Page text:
In it, but not of it. TPM DC
The "Protect Women's Health From Corporate Interference Act," written by Sens. Patty Murray (D-WA) and Mark Udall (D-CO), would force for-profit businesses to cover birth control and other preventive services required under Obamacare even if their owners object. It had 35 cosponsors upon introduction — all Democrats.
"At a time when 99 percent of sexually active women in the U.S. have used birth control, five justices decided last week that a CEO's personal views can interfere with a woman's access to this preventive service," Murray told a room full of reporters. "They're tired of being targeted and are looking to Congress to right this wrong by the Supreme Court."
It would overturn the 5-4 Court decision that the Religious Freedom Restoration Act permits closely held corporations with religious owners to opt out of the birth control mandate. Cosponsoring Sen. Barbara Boxer (D-CA), who voted for RFRA in 1993, said it was written "to protect employees' freedom of religion" and not let employers deny services required by law.
Companion legislation will be introduced in the House by Reps. Louise Slaughter (D-NY) and Diana Degette (D-CO), the co-chairs of the pro-choice caucus, as well as Rep. Jerry Nadler (D-NY). They joined Senate Democrats at the rollout, along with leaders of reproductive rights groups NARAL and Planned Parenthood.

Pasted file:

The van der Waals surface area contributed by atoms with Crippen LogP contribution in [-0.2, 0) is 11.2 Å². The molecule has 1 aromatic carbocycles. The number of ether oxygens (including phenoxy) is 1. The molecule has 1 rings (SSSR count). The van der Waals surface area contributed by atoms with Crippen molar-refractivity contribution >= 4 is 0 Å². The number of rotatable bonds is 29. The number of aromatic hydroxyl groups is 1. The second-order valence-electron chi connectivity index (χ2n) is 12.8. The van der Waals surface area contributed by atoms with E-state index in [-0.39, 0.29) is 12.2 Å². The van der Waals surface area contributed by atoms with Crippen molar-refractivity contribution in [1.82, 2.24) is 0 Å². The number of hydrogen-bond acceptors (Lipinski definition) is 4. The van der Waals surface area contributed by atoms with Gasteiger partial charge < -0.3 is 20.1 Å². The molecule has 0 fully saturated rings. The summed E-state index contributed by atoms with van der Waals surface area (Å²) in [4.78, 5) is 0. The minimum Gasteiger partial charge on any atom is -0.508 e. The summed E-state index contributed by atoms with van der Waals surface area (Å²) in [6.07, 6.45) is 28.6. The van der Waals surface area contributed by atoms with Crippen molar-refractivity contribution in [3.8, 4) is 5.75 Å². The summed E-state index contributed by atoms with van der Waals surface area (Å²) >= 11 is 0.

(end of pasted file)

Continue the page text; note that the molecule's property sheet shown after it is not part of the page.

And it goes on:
The legislation faces steep odds in Congress because Republicans strongly oppose the birth control mandate and support the Supreme Court decision against it. In the Senate, they have the votes to filibuster the bill. In the House, they can prevent it from even coming up for a vote.
House Speaker John Boehner (R-OH) called the ruling "a victory for religious freedom and another defeat for an administration that has repeatedly crossed constitutional lines in pursuit of its Big Government objectives."
To the extent that Democrats can use the bill to mobilize women voters, it may serve as a potentially lucrative political weapon for them ahead of a tough election in November. Single women and younger Americans, both key Democratic constituencies, tend to vote in considerably lower numbers during midterm elections.
"Not only are women mobilized. Men are mobilized. Families are mobilized," NARAL president Ilyse Hogue said at the unveiling of the bill on Wednesday.
The Democratic sponsors tread lightly on the political upside of the bill, insisting that the Supreme Court decision has already motivated women to vote.
"What energized women across the country is five Supreme Court justices took away their health care decisions and economically impacted women," Murray told TPM.
Boxer told TPM that "women are already mobilized all over the country. They can't believe we're arguing about this."
Photo credit: Sahil Kapur